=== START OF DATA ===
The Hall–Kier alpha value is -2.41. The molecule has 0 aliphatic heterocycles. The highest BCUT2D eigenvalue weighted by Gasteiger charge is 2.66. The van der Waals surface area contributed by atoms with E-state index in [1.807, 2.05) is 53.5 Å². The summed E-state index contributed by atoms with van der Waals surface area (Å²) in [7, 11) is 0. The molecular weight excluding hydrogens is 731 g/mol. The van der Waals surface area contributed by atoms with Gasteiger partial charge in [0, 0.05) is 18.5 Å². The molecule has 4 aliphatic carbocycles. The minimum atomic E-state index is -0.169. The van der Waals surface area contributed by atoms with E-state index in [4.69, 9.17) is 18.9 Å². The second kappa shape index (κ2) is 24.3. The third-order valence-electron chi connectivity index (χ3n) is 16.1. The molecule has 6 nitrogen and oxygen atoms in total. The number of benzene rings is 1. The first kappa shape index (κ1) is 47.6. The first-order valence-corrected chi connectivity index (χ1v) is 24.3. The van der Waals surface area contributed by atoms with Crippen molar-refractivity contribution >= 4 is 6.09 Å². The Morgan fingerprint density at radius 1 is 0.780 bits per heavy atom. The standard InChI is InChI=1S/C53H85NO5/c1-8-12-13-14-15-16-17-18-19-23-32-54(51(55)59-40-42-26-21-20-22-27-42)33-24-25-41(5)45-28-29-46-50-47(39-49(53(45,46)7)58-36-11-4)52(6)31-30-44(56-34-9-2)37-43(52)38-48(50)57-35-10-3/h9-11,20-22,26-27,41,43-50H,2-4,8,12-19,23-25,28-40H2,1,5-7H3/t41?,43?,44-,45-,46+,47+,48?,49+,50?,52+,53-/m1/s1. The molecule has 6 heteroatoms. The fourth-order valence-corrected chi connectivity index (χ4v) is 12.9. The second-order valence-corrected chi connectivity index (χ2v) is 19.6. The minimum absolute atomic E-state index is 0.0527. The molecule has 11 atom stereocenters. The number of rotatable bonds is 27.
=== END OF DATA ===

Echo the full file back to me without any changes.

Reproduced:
The Hall–Kier alpha value is -2.41. The molecule has 0 aliphatic heterocycles. The highest BCUT2D eigenvalue weighted by Gasteiger charge is 2.66. The van der Waals surface area contributed by atoms with E-state index in [1.807, 2.05) is 53.5 Å². The summed E-state index contributed by atoms with van der Waals surface area (Å²) in [7, 11) is 0. The molecular weight excluding hydrogens is 731 g/mol. The van der Waals surface area contributed by atoms with Gasteiger partial charge in [0, 0.05) is 18.5 Å². The molecule has 4 aliphatic carbocycles. The minimum atomic E-state index is -0.169. The van der Waals surface area contributed by atoms with E-state index in [4.69, 9.17) is 18.9 Å². The second kappa shape index (κ2) is 24.3. The third-order valence-electron chi connectivity index (χ3n) is 16.1. The molecule has 6 nitrogen and oxygen atoms in total. The number of benzene rings is 1. The first kappa shape index (κ1) is 47.6. The first-order valence-corrected chi connectivity index (χ1v) is 24.3. The van der Waals surface area contributed by atoms with Crippen molar-refractivity contribution >= 4 is 6.09 Å². The Morgan fingerprint density at radius 1 is 0.780 bits per heavy atom. The standard InChI is InChI=1S/C53H85NO5/c1-8-12-13-14-15-16-17-18-19-23-32-54(51(55)59-40-42-26-21-20-22-27-42)33-24-25-41(5)45-28-29-46-50-47(39-49(53(45,46)7)58-36-11-4)52(6)31-30-44(56-34-9-2)37-43(52)38-48(50)57-35-10-3/h9-11,20-22,26-27,41,43-50H,2-4,8,12-19,23-25,28-40H2,1,5-7H3/t41?,43?,44-,45-,46+,47+,48?,49+,50?,52+,53-/m1/s1. The molecule has 6 heteroatoms. The fourth-order valence-corrected chi connectivity index (χ4v) is 12.9. The second-order valence-corrected chi connectivity index (χ2v) is 19.6. The minimum absolute atomic E-state index is 0.0527. The molecule has 11 atom stereocenters. The number of rotatable bonds is 27.